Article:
47 Concertina Again – A Gift that keeps on giving

On 22-07-2014, I posted a post about some favourite questions that I had used when interviewing electronic engineers and technicians for a job. One of the favourites that I described was a single transistor circuit with outputs from both the collector and the emitter. Later, a friend identified this as a “Concertina Circuit”

That 2014 Blog Post can be seen at
http://richardschurmann.com.au/Other/Electronic_Burrow/?p=293

Over the years, I had been amazed by how, on the one hand, the circuit was so simple, and on the other, it was so powerful in providing for a candidate to expose his merit (or lack of).

This is the circuit that I used.

You see I used an npn transistor, but just about any active device except an SCR or a TRIAC could be used. Old fogies will remember it being used as a phase splitter in valve amplifiers. I don’t know whether it is popular in latter day valve amplifiers as are used in electric guitar service.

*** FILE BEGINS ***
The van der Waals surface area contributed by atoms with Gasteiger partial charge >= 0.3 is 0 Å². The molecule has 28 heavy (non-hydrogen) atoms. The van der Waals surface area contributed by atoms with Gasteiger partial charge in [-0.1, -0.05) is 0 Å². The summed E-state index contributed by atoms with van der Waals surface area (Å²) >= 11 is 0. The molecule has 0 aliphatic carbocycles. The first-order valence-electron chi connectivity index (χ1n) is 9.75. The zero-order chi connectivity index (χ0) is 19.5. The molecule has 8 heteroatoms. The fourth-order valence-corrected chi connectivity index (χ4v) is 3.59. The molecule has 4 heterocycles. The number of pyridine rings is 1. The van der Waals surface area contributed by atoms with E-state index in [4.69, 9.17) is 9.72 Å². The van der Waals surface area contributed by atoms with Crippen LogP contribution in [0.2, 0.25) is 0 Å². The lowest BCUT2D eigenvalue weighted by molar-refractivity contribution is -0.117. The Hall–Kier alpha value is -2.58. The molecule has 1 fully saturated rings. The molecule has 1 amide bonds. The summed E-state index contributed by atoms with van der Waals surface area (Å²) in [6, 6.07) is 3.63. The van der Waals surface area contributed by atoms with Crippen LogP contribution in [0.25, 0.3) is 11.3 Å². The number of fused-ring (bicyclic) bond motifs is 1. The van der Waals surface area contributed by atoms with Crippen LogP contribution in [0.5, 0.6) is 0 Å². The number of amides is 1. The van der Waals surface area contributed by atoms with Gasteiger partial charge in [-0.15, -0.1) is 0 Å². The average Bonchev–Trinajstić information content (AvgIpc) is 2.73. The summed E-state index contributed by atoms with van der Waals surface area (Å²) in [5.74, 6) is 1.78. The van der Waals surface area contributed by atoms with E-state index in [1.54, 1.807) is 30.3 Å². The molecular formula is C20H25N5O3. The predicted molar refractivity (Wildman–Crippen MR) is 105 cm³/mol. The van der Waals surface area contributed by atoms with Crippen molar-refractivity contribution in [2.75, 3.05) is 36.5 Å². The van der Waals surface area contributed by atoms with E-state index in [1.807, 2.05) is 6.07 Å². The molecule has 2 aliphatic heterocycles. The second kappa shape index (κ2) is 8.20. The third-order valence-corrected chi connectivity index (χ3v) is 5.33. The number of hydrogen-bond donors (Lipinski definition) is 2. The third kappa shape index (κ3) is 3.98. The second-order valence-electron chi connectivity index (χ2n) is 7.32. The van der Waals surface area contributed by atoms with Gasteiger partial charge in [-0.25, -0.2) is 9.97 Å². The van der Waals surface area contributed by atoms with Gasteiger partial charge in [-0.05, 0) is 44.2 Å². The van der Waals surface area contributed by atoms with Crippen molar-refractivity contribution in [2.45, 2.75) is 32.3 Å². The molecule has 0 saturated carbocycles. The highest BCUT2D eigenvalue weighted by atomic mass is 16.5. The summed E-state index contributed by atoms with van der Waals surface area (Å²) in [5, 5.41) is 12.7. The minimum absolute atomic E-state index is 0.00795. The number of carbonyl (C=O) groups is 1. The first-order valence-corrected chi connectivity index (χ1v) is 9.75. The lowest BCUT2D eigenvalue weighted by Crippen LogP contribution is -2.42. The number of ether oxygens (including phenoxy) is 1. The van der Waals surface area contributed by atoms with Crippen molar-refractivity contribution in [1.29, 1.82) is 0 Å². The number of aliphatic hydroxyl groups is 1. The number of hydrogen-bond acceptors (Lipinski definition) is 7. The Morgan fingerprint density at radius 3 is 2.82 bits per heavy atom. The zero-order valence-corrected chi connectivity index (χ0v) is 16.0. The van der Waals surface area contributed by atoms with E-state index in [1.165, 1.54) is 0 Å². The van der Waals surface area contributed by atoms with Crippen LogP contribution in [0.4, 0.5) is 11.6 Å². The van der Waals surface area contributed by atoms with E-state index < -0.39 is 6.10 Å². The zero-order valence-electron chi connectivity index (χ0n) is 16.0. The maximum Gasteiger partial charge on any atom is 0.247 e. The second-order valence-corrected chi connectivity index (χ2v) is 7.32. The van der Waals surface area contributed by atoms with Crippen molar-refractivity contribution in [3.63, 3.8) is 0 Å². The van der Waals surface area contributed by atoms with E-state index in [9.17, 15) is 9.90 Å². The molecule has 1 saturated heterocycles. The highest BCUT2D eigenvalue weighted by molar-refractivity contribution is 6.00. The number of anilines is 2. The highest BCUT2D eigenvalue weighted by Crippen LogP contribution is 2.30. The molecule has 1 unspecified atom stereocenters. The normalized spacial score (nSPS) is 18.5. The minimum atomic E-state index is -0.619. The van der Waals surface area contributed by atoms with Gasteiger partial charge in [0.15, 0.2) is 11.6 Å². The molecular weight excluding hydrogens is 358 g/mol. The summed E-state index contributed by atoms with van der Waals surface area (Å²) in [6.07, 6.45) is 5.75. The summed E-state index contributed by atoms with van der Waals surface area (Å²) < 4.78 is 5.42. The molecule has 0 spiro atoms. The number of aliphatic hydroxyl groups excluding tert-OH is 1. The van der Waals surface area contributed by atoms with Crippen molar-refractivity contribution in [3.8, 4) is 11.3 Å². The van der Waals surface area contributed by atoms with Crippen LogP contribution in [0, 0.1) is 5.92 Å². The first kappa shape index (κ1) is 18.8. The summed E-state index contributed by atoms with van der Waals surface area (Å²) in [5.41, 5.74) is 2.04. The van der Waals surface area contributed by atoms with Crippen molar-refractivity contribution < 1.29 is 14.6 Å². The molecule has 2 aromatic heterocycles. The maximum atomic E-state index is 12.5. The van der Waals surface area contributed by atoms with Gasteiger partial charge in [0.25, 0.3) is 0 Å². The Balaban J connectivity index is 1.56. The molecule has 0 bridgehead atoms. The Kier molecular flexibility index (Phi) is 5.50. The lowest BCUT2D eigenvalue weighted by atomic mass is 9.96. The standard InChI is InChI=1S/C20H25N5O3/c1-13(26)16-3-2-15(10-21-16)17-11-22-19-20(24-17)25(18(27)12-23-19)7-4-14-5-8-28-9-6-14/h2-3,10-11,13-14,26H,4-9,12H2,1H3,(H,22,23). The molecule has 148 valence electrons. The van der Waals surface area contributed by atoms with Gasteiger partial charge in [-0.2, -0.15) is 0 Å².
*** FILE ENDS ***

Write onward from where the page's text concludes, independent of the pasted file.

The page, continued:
I recently saw it in a final year project report that was written by a friend in 1962.

The “Concertina” is the second triode. Note the twin triode to the right acting as a buffer on the concertina stage outputs. Maybe this is significant. See below. Note that in those days, circuits were simpler, and the argument that one might make these days that it is important to show active devices the right way up for clarity (an argument that I hold to), had not really come into effect.

My title for this post included the words “A gift that keeps on giving”. The reason for this is that there are two extra aspects of complexity that never arose when I was using this circuit for job interviewing. In all its simplicity, it is really more complex than I realized.

Gift 1.

I had actually been aware of this years before I ever conducted a job interview, but I hadn’t thought of it in the context. The argument goes that one possible problem with the circuit is that the two outputs have different impedances, so that they will suffer to different extents if capacitively loaded. For discussion of this, I will stick to the npn transistor case, but the argument holds for the 12AU7 as well. The output on the collector will have an impedance which will be the parallel connection of the 1k load resistor and the resistance of the collector itself. For practical purposes we can take this to be the load resistor alone. That is 1k.